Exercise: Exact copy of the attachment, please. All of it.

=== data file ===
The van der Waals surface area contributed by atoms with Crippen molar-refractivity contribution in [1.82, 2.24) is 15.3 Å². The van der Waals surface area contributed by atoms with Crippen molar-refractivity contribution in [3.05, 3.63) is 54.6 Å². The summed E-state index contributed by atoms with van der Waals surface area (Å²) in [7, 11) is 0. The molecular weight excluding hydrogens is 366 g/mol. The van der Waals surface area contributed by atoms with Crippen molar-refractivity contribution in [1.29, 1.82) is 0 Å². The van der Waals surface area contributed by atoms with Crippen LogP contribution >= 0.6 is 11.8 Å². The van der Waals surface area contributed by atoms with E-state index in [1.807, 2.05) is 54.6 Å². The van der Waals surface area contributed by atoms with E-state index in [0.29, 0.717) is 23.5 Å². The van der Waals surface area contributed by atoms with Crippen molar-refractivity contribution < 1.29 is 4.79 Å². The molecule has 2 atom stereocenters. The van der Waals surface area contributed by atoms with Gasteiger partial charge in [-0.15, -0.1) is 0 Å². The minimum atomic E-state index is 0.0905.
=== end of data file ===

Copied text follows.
The van der Waals surface area contributed by atoms with Crippen molar-refractivity contribution in [1.82, 2.24) is 15.3 Å². The van der Waals surface area contributed by atoms with Crippen molar-refractivity contribution in [3.05, 3.63) is 54.6 Å². The summed E-state index contributed by atoms with van der Waals surface area (Å²) in [7, 11) is 0. The molecular weight excluding hydrogens is 366 g/mol. The van der Waals surface area contributed by atoms with Crippen molar-refractivity contribution in [1.29, 1.82) is 0 Å². The van der Waals surface area contributed by atoms with Crippen LogP contribution >= 0.6 is 11.8 Å². The van der Waals surface area contributed by atoms with E-state index in [1.807, 2.05) is 54.6 Å². The van der Waals surface area contributed by atoms with E-state index in [0.29, 0.717) is 23.5 Å². The van der Waals surface area contributed by atoms with Crippen molar-refractivity contribution < 1.29 is 4.79 Å². The molecule has 2 atom stereocenters. The van der Waals surface area contributed by atoms with Gasteiger partial charge in [-0.15, -0.1) is 0 Å². The minimum atomic E-state index is 0.0905.